CSS Architecture with ReactJS

CSS Architecture with ReactJS

We are living in a new today, every day, filled with new tools and paradigms.

We often catch ourselves trying to apply yesterday’s architectures to new technologies, which can end badly.

One of these cases is BEM – a CSS naming convention – which solves a problem that we maybe don’t have anymore.

But first things first.

What is BEM?

BEM is a naming convention for CSS with a simple and direct philosophy: code consistency, scalability, and reusability.

The methodology is based on its name: Block-Element-Modifier. This means that your classes will be split between three entities, with one with a different objective and role in your architecture and code organization:

  • Block: Independent logical and functional components.
  • Element: A part of a block that has no standalone meaning.
  • Modifier: Define the behavior and the appearance of a block or element.

When talking about selectors with BEM we have three little rules:

  • Only use CSS classes.
  • Class names can contain numbers and should not contain special characters.
  • Individual words are separated by a hyphen.

BEM entities should look like this:

/* The name of the block, which is also the namespace of its elements and modifiers.*/
/* The block namespace followed by a double underscore and the element name. */
/* The block or element namespace followed by a double hyphen and the modifier name. */
<b>.block--modifier, .block__element--modifier</b>
Code language: CSS (css)

Why should I use it?

The BEM philosophy was created based on a few premises: code consistency, scalability, reusability, productivity, and teamwork. With that in mind is good to say that BEM is already adopted by many developers around the globe and big companies such as Google and Twitter.

If you wanna learn more about this methodology, check this article about CSS Architectures.

Powering Up

When it comes to naming convention and organization, BEM rocks. It’s simple and functional.

Still, when we talk about CSS Architectures there’s another point we should care about: folder structure. And that’s when we mix one more architecture into the recipe: ITCSS.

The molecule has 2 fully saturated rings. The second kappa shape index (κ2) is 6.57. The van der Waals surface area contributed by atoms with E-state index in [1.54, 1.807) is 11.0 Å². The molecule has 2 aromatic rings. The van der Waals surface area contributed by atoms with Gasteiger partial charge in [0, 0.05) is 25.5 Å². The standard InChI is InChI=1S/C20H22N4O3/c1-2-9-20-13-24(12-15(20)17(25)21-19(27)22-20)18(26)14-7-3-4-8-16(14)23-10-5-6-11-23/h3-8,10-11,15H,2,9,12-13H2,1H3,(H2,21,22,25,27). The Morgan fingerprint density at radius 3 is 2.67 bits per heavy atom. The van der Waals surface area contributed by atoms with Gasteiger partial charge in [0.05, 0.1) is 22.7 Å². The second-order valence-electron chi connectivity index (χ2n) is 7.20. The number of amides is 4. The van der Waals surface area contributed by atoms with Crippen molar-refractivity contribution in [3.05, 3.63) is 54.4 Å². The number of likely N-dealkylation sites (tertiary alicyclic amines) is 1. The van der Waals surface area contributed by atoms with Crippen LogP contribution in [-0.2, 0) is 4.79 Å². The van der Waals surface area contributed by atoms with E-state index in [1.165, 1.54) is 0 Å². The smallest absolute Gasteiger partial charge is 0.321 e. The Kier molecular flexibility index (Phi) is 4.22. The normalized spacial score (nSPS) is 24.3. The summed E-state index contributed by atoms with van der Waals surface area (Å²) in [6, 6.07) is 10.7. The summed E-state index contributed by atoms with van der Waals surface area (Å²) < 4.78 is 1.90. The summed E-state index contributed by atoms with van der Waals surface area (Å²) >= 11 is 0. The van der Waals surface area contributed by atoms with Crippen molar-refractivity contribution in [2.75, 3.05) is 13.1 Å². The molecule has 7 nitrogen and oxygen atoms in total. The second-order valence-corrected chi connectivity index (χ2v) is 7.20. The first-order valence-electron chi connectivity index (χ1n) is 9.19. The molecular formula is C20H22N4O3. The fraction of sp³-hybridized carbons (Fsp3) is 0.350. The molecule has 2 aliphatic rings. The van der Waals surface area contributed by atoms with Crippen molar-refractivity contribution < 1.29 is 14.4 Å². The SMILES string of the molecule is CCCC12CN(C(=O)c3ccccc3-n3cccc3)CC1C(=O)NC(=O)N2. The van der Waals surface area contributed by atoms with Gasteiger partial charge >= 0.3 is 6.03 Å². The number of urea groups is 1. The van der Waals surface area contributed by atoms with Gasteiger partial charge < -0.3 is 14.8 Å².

ITCSS is a methodology introduced by Harry Roberts to help create, manage, and scale large CSS projects. In his own words:

This is a methodology that involves visualising your entire CSS project as a layered, upside-down triangle. This hierarchical shape represents a model that will help you order your CSS in the most effective, least wasteful way.

I won’t dig deep into this methodology but I recommend reading Harry’s post to get the concepts behind it.

In a few words it proposes organizing the code in layers, structured as an inverted triangle, where we start with the most generic elements on the top, and finish with the most specific elements on the bottom.

The key point here is that we can use the layers as an effective folder structure to organize our code. On my previous experiences, I used this methodology a little bit different than its original proposal, having the code set up on these layers:

  • Settings: Basic configurations and variables.
  • Tools: Functions and mixins.
  • Base: Basic styles that will be applied to every page. It’s a good place to put reset/normalize code.
  • Components: UI chunks that compose the interface.
  • Utilities: Very specific rules, it’s the only layer that you can use !important.

Now everything we need is to mix these two methodologies and we’ll end up with a powerful and yet simple CSS architecture in our hands.

BEM CSS Project Structure

A ReactJS Approach

The BEM+ITCSS architecture was all we needed in the past years until everything changed. ReactJS became one of the main SPA libraries, in which the way of thinking in components is kinda different than before.

Now, every component is a JS module where the HTML structure is totally related to it and you can dynamically change your component states and variations via its custom properties. You don’t only link style tags to a semantic HTML structure anymore, you now have the power to create totally logical, dynamic, and functional components.

So how do we approach our styles and code organization in this new scenario?

Keep our style isolated from our React components, using the BEM+ITCSS methodology, or change radically with a CSS-in-JS approach?

I would suggest staying somewhere in between and using the advantages of our previous knowledge.

The Think-Adapt- First Approach